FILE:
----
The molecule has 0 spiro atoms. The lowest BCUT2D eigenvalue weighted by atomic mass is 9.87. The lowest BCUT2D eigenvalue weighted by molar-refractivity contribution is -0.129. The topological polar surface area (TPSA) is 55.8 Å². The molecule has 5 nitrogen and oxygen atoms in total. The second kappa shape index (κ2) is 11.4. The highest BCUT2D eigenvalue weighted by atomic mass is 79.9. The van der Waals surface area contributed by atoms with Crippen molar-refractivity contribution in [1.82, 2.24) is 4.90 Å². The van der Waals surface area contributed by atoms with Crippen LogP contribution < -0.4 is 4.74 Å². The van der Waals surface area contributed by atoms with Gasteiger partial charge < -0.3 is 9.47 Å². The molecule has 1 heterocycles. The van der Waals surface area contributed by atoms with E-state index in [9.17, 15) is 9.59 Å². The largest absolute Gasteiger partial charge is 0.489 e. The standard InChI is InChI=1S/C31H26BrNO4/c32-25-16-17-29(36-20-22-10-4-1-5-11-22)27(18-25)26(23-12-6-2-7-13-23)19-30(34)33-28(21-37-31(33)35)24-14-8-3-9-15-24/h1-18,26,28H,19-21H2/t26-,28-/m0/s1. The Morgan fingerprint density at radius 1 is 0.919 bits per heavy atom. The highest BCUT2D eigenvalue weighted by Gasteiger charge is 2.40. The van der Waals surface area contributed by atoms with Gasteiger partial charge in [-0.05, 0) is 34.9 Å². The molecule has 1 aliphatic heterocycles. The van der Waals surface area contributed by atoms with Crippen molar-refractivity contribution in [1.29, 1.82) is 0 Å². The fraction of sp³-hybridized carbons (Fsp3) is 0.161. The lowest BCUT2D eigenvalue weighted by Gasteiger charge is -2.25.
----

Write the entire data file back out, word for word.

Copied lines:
The molecule has 0 spiro atoms. The lowest BCUT2D eigenvalue weighted by atomic mass is 9.87. The lowest BCUT2D eigenvalue weighted by molar-refractivity contribution is -0.129. The topological polar surface area (TPSA) is 55.8 Å². The molecule has 5 nitrogen and oxygen atoms in total. The second kappa shape index (κ2) is 11.4. The highest BCUT2D eigenvalue weighted by atomic mass is 79.9. The van der Waals surface area contributed by atoms with Crippen molar-refractivity contribution in [1.82, 2.24) is 4.90 Å². The van der Waals surface area contributed by atoms with Crippen LogP contribution < -0.4 is 4.74 Å². The van der Waals surface area contributed by atoms with Gasteiger partial charge < -0.3 is 9.47 Å². The molecule has 1 heterocycles. The van der Waals surface area contributed by atoms with E-state index in [9.17, 15) is 9.59 Å². The largest absolute Gasteiger partial charge is 0.489 e. The standard InChI is InChI=1S/C31H26BrNO4/c32-25-16-17-29(36-20-22-10-4-1-5-11-22)27(18-25)26(23-12-6-2-7-13-23)19-30(34)33-28(21-37-31(33)35)24-14-8-3-9-15-24/h1-18,26,28H,19-21H2/t26-,28-/m0/s1. The Morgan fingerprint density at radius 1 is 0.919 bits per heavy atom. The highest BCUT2D eigenvalue weighted by Gasteiger charge is 2.40. The van der Waals surface area contributed by atoms with Gasteiger partial charge in [-0.05, 0) is 34.9 Å². The molecule has 1 aliphatic heterocycles. The van der Waals surface area contributed by atoms with Crippen molar-refractivity contribution in [1.29, 1.82) is 0 Å². The fraction of sp³-hybridized carbons (Fsp3) is 0.161. The lowest BCUT2D eigenvalue weighted by Gasteiger charge is -2.25.